Caroline S Mansfield is presently affiliated with the Faculty of Veterinary Science, University of Melbourne, Werribee, VIC, Australia. The study was performed at Murdoch University, with laboratory assistance from Murdoch University Clinical Pathology Laboratory, Royal Perth Hospital, ScheBo Biotech Germany, and The GI Laboratory, Texas A&M University. The work was presented as an abstract at ECVIM Congress 2009.
A Pilot Study to Assess Tolerability of Early Enteral Nutrition via Esophagostomy Tube Feeding in Dogs with Severe Acute Pancreatitis
Article first published online: 21 MAR 2011
Copyright © 2011 by the American College of Veterinary Internal Medicine
Journal of Veterinary Internal Medicine
Volume 25, Issue 3, pages 419–425, May/June 2011
How to Cite
Mansfield, C.S., James, F.E., Steiner, J.M., Suchodolski, J.S., Robertson, I.D. and Hosgood, G. (2011), A Pilot Study to Assess Tolerability of Early Enteral Nutrition via Esophagostomy Tube Feeding in Dogs with Severe Acute Pancreatitis. Journal of Veterinary Internal Medicine, 25: 419–425. doi: 10.1111/j.1939-1676.2011.0703.x
- Issue published online: 3 MAY 2011
- Article first published online: 21 MAR 2011
- Submitted June 11, 2010; Revised December 26, 2010; Accepted February 1, 2011.
- Nutrition-small animal;
- Pancreatic necrosis;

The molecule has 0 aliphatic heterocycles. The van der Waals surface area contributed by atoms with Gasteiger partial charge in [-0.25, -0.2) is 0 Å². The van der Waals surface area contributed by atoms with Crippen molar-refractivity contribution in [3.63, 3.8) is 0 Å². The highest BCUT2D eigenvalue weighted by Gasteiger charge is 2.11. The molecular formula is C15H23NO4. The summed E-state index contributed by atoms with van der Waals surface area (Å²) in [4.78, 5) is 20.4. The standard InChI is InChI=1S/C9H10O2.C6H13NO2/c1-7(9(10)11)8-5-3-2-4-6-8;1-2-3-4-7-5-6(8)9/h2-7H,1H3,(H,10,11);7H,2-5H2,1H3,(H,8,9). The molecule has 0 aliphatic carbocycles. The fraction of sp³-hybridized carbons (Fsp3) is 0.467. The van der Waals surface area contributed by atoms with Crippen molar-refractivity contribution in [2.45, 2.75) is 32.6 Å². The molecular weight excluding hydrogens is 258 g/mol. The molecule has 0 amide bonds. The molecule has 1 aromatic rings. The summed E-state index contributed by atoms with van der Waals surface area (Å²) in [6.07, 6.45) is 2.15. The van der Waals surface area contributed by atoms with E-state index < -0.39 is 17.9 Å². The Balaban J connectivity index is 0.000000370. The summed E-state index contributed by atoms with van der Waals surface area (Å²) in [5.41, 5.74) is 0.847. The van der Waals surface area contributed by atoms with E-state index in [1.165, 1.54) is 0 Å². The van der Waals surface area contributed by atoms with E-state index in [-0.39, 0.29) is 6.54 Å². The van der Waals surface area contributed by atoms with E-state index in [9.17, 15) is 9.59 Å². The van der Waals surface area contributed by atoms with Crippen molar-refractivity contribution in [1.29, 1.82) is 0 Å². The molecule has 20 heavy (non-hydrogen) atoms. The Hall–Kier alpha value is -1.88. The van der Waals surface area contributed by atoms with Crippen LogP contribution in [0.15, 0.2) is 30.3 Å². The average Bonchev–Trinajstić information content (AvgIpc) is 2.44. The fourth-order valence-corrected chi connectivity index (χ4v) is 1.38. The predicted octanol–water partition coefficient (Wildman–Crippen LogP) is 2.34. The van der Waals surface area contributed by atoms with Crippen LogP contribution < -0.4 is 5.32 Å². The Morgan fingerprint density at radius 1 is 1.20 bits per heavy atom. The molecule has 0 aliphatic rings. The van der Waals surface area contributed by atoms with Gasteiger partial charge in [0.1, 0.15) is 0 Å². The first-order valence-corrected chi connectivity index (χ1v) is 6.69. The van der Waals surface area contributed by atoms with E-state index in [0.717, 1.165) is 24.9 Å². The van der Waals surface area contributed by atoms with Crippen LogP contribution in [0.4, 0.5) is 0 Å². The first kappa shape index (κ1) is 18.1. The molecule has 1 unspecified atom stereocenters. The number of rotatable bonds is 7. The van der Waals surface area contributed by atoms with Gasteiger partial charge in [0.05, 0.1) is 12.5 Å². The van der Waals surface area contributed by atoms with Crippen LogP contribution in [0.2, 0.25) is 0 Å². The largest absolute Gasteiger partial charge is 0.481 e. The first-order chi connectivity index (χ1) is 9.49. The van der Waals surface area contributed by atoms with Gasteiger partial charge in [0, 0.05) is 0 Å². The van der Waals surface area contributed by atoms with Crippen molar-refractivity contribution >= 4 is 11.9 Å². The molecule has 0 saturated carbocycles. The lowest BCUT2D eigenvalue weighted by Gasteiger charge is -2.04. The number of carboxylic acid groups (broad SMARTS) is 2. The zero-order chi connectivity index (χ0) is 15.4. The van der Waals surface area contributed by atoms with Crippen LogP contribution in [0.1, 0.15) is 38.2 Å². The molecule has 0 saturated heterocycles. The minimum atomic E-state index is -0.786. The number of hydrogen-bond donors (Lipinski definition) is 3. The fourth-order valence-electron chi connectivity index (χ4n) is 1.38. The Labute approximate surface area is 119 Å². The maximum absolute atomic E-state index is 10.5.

- Total parenteral nutrition
Background: The putative role of the gut in amplification of systemic inflammation in acute pancreatitis is gaining credence, and intraluminal nutrition has been shown to decrease inflammation in experimental models of pancreatitis. Prepyloric feeding often is used in people with acute pancreatitis, but has not been evaluated in dogs.
Hypothesis: Early intervention with enteral nutrition (EN) delivered proximal to the pylorus will be well tolerated in dogs with acute pancreatitis and provide justification for further larger trials.
Animals: Ten dogs with severe acute pancreatitis in an open-label, prospective pilot study.
Methods: Dogs were treated with plasma transfusion and standard care, and then consecutively assigned to receive either EN via esophagostomy tube feeding or parenteral nutrition (PN). Outcome was used to determine optimal study size for future studies, and complications were compared between the 2 groups.
Results: A significantly greater number of vomiting or regurgitating episodes occurred in dogs receiving PN. The dogs receiving EN did not demonstrate any noticeable postprandial pain. There were more catheter-related complications in the PN group. There was no difference in outcome between the 2 treatments, and 43 dogs for each treatment would be required in future studies to determine a difference in outcome.
Conclusions and Clinical Relevance: Early EN delivered proximal to the pylorus is well tolerated in dogs with severe pancreatitis and resulted in fewer complications than PN. Prospective trials in a larger cohort are justified to fully establish the potential benefit of early EN, preferably compared with minimal enteral nutrition.